Let’s face it — containers and Kubernetes is eating the stack and de-facto standard for microservices architecture. A number of limitations exist in the container life-cycle:
Hence it’s imperative to have this journey secured in the best possible manner. Listing some precautions and necessary steps at a high level that needs to be undertaken as you embark this journey.
1. BUILD Phase: Security starts with…
Cloud native design thinking has taken the world by storm and it definitely is the new standard for modern application development. This usually translates to the usage of popular Docker and Kubernetes platform with a service mesh architecture attained with Istio.
The security of your workloads and data is a key consideration as you manage clusters in managed services such as Azure Kubernetes Service (AKS). For example, a Zero Day task would be to secure the associated resources run in a multi-tenant cluster obtained with logical isolation.
Below, we take a look at some of the security concerns, key considerations…
The future is already here, but it’s not evenly distributed — William Gibson
Cloud computing was never meant to be vendor locked, but over the years it certainly is leaning that way. I certainly believe in a multi-hybrid cloud future and almost makes a conscious decision to be at-least aware of various prominent developments and releases from the top 3 (AWS, Azure, GCP) in this space. To be honest, OCI was not even in my radar as I consider it to be a laggard (things may change soon).
Full Disclosure: I’m a full time developer who enjoys systems, networking and security and not from a DevOps/SysOps background.
Although, this is an associate level certification, it is advisable that you have either cleared the Solution Architect (Associate) or Developer (Associate) exam prior to attending this exam.
Having said that, listing below the list of resources, tutorials, practice tests and reference materials used for preparation.
1. Understand the concepts from the AWS Well-Architected Framework as knowing the right definitions will do wonders to get the fundamental grasp of AWS services and cloud in general
Before I begin giving out my study strategy and exam prep tips let me take this opportunity for doing a huge shout out to the folks at CNCF for doing a fantabulous job in devising such a practical and hands-on certification as compared to the MCQ format examinations. It’s also double sweet that I cleared it now without having to step out from the comfort of my home with the Corona pandemic sweeping across the world. Truly visionary indeed!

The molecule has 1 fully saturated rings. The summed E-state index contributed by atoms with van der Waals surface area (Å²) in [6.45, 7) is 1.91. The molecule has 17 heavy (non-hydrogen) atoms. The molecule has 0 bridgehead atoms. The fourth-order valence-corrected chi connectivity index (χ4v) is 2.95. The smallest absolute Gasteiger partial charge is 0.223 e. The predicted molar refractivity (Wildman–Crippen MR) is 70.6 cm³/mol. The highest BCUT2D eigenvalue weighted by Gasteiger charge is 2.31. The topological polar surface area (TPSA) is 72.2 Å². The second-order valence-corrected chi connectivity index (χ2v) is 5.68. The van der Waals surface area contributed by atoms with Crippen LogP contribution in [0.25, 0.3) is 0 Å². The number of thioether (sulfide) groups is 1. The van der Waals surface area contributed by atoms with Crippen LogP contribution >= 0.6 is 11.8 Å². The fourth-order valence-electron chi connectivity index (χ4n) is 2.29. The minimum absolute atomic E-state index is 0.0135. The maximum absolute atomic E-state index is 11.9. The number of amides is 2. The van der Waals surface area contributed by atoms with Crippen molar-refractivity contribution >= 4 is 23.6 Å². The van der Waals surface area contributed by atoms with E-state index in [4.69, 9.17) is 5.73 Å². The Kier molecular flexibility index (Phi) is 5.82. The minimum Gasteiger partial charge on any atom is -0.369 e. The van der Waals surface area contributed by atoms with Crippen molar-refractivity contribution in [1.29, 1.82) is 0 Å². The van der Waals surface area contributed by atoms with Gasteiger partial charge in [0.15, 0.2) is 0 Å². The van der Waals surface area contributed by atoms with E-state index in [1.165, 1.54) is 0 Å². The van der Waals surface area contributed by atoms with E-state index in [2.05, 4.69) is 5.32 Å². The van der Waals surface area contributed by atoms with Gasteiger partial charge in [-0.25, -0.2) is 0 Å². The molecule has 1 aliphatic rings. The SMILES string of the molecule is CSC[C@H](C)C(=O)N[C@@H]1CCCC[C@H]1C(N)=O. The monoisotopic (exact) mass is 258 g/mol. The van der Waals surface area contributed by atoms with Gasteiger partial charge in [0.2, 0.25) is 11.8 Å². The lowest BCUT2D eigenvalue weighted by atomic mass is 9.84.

Categorizing the resources used by me for clearing the CKAD certification as Generic References, Specific Materials and Practice Areas for easy…
The default security settings of Amazon Linux 2 may not be the most strictest. In this brief write-up, I will try to explain how a couple of these configs can be hardened from a security perspective. Let’s get started…
It’s always a great feeling when you achieve something new and double sweet when it’s a little challenging. This was precisely what I felt when I cleared my Professional Cloud Security Engineer (PCSE) certification from Google Cloud this week. Just thought of penning down an article of the resources, materials and tutorials I followed in achieving this.
*** YOUR MILEAGE MAY VARY ***
1. Familiarize yourselves with the Official Exam Guide. This is a great way to understand the topics covered in the exam and would help you have a mental gauge on where you stand before beginning the preparation.
Managing Advanced Permissions:
You can find Part 1 of this series here.
There are three advanced permissions — set user ID (SUID), set group ID (SGID) and sticky bit. Let’s look each of these permissions in detail:
Sometimes a user would need special permissions just for execution of a certain task (for e.g change his password). This would require writing to the /etc/shadow file which is write protected from users not having root permissions. SUID comes in handy for these situations and the utility (/usr/bin/passwd) to change one’s password has it enabled by default.
Here’s the output of 1s -1…
Linux file/directory permission can be broken down as 3 columns each having three permissions (read, write and execute) grouped for three types (users, groups and others)
There’s also an additional column at the beginning which would indicate if it’s either a directory or a link.